Sky Bank's Marty Adams
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CLEVELAND - Top executives of Sky Financial Group Inc. acknowledged yesterday that this year's first quarter was disappointing but reassured shareholders that the company is on track for a year almost as strong as 2004.
"The results were disappointing but not a disaster," said Marty Adams, chairman and chief executive officer.
The Bowling Green bank holding company reported its first quarter profit was $31.5 million, or 29 cents a share, down 46 percent from $58.7 million, or 62 cents a share, for the same quarter a year earlier.
The earnings were lower in part because the company more than quadrupled its provision for credit losses to $30.8 million, mostly from two large commercial loans that went bad and the sale of a portfolio of non-performing loans.
" The higher credit losses, which lowered earnings, are not indicative of any systemic concern," Mr. Adams told an audience of about 70 shareholders and bank staff at the meeting in a hotel in downtown Cleveland.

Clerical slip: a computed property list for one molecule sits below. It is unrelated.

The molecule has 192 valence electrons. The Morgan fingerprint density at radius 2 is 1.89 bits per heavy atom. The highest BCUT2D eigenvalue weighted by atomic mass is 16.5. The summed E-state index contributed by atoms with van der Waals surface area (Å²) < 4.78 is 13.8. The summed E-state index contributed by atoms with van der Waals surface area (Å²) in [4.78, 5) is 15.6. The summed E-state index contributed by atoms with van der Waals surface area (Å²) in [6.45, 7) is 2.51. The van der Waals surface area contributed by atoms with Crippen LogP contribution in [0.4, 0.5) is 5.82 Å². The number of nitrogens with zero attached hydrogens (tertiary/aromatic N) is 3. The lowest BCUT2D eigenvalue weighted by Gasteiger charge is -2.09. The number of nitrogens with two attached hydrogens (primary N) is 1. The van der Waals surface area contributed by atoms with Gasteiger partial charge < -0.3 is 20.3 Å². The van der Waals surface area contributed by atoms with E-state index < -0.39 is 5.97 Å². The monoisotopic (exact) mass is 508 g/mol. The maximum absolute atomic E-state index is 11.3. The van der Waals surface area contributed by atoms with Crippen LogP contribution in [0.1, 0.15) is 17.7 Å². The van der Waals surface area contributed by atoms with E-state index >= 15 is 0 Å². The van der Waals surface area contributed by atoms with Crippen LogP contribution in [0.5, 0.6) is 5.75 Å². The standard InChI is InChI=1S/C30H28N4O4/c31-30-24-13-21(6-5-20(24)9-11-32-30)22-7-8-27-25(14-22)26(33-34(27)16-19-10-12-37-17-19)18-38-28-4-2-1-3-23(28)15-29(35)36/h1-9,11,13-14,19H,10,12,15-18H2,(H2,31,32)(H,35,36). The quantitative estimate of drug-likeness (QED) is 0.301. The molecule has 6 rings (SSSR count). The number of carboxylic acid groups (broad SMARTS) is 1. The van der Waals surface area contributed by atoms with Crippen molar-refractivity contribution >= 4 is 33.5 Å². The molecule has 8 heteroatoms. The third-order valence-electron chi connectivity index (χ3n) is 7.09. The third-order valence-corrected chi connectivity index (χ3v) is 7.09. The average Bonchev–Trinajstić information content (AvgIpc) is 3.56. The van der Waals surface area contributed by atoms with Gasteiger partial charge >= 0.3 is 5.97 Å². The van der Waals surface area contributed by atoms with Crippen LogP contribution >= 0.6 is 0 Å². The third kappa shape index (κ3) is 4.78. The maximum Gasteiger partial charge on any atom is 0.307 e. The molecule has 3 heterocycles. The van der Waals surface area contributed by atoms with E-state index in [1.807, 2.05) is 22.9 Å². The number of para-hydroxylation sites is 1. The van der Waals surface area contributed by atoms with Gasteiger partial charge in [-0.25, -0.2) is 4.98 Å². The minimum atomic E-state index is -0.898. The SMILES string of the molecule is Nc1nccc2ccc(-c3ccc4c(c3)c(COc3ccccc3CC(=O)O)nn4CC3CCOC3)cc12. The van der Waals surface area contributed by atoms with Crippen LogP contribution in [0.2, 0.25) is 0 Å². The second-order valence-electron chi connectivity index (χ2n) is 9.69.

The company expects this year's profit to be $1.69 to $1.72 a share, which is in keeping with analysts' estimates of $1.71 a share. The company had a profit last year of $194 million, or $1.93 a share.
Sky's news didn't please investors, however. The company's stock dropped 56 cents to $26.32 a share on Nasdaq yesterday.
Following the meeting that lasted less than 10 minutes and dealt only with the re-election of five directors, Mr. Adams and Kevin Thompson, chief financial officer, gave a presentation that explained how Sky has grown into a bank with $15 billion in assets.
Asset growth has come partly from acquisitions, including the $297 million buy of Belmont Bancorp in West Virginia, expected to close June 1 of this year. The firm hopes to continue purchasing banks in metropolitan areas like Pittsburgh, Cleveland, and Columbus.
"We're still looking," Mr. Adams said.
There are no plans, he added, to do anything different in the greater Toledo market, despite an increased presence soon by both Rurban Financial Corp. and First Defiance Financial Corp. because of recent acquisitions by the two Defiance bank holding companies.
A major push, the Sky CEO said, has been to try to sell current customers more than one service offered by Sky. "The best way to grow in an economy like ours is to look at the clients you have and sell them more services," he said.
In its first-quarter financial report, Sky said it reported net interest income of $124 million, up from $102 million a year earlier.
Contact Mary-Beth McLaughlin at